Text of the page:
Cancer affects millions of people worldwide. Tumor mortality is substantially due to diagnosis at stages that are too late for therapies to be effective. Advances in screening methods have improved the early diagnosis, prognosis, and survival for some cancers. Several validated biomarkers are currently used to diagnose and monitor the progression of cancer, but none of them shows adequate specificity, sensitivity, and predictive value for population screening. So, there is an urgent need to isolate novel sensitive, specific biomarkers to detect the disease early and improve prognosis, especially in high-mortality tumors. Proteomic techniques are powerful tools to help in diagnosis and monitoring of treatment and progression of the disease. During the last decade, mass spectrometry has assumed a key role in most of the proteomic analyses that are focused on identifying cancer biomarkers in human serum, making it possible to identify and characterize at the molecular level many proteins or peptides differentially expressed. In this paper we summarize the results of mass spectrometry serum profiling and biomarker identification in high mortality tumors, such as ovarian, liver, lung, and pancreatic cancer.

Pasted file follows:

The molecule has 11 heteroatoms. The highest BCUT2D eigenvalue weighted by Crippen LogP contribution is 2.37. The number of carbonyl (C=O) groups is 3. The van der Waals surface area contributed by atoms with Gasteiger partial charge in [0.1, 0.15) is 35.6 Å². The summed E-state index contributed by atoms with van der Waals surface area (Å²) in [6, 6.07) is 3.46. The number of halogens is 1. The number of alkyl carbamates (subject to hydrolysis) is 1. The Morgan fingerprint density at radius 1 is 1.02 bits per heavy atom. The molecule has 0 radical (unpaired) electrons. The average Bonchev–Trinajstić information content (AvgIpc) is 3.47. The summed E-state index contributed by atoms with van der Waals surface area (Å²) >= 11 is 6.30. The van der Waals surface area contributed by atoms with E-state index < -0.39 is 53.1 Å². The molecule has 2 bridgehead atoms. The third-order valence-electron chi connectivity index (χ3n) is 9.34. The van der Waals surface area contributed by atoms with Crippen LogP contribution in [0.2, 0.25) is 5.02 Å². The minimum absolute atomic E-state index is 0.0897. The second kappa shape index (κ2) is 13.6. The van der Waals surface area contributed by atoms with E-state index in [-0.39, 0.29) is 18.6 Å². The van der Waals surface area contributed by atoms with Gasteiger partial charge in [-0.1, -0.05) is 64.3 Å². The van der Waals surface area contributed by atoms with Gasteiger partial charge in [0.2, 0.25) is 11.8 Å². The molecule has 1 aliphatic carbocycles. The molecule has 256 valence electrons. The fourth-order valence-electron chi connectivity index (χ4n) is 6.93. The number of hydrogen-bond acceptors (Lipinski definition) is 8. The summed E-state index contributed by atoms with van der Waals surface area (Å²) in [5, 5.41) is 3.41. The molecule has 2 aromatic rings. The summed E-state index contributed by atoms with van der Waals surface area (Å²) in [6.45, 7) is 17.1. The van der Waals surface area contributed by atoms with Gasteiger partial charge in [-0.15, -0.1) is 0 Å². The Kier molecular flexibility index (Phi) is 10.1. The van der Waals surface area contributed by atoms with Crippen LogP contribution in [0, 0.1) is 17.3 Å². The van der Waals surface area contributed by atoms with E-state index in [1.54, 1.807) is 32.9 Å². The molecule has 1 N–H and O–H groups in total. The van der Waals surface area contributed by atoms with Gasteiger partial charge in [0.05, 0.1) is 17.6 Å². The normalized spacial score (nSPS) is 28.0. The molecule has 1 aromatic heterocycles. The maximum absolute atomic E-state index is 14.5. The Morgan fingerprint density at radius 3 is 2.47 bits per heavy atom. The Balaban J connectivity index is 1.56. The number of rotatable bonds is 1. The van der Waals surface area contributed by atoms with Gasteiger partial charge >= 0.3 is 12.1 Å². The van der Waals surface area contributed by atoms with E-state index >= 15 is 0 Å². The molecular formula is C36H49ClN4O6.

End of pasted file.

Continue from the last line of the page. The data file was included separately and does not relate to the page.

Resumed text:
ASJC Scopus subject areas
- Molecular Biology